On Fri, Nov 27, 2020 at 01:17:07PM +1300, Greg Ewing wrote:
On 27/11/20 2:25 am, Steven D'Aprano wrote:
Block scoping adds semantic and implementation complexity and annoyance, while giving very little benefit.
Yet in *certain situations* it seems that block scoping is what people subconsciously assume. For example, loop variables in list comprehensions, the leaking of which unsettled enough people that it got changed.
I was one of those people who *liked* the fact that list comp variables leaked :-)
I've come around to accept that it's okay that they don't, and that conceptually comprehensions feel like a self-contained scope, more like a function than an ordinary expression. Especially since the walrus operator now allows me to leak variables out of a comprehension if I really need to.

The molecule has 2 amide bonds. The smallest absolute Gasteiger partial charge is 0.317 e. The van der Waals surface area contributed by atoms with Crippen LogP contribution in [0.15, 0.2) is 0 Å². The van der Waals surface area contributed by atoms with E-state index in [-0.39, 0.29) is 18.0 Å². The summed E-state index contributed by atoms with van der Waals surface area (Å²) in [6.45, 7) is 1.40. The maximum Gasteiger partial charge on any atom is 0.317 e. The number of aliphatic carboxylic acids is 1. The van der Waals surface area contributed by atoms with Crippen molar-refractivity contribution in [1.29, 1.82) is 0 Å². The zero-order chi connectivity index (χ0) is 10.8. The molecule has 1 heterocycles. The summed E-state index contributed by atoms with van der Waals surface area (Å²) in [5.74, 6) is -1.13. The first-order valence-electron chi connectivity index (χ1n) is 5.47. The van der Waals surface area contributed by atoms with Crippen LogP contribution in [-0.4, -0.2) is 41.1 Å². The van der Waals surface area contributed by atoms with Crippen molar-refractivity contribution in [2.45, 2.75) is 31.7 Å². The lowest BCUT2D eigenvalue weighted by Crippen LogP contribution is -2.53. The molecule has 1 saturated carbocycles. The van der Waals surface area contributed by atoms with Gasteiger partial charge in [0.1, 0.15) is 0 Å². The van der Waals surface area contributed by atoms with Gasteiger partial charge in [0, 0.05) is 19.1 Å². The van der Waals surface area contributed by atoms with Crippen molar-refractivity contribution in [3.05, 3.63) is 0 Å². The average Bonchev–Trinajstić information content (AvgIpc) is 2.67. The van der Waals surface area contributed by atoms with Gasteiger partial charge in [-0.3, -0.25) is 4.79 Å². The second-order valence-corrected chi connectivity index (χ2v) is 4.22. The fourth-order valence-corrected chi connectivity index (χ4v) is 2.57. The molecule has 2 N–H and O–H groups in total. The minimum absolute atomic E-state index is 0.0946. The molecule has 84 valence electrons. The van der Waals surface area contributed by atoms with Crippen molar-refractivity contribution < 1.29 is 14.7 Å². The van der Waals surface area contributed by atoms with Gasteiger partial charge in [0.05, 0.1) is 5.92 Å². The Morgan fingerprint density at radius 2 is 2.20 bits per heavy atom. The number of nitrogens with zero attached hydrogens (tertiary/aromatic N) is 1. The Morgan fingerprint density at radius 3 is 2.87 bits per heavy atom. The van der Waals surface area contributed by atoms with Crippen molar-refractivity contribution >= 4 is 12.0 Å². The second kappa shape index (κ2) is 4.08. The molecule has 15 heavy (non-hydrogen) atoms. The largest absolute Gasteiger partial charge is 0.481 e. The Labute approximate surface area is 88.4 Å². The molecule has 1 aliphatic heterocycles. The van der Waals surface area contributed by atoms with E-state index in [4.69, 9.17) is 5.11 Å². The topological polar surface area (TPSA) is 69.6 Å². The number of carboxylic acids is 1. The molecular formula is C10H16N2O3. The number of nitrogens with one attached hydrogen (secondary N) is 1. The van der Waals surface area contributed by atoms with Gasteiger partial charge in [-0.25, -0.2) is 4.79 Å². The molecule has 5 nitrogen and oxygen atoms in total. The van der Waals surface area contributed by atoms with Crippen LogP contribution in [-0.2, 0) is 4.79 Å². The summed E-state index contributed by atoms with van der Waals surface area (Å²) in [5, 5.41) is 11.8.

We can have too many scopes as well as too few:
- a single process-wide global scope is too few;
- every (sub-)expression being its own scope is too many;
so we're just arguing about where the Goldilocks Zone is. My argument is that it is *function scope*, with comprehensions considered to be an honorary function for that purpose.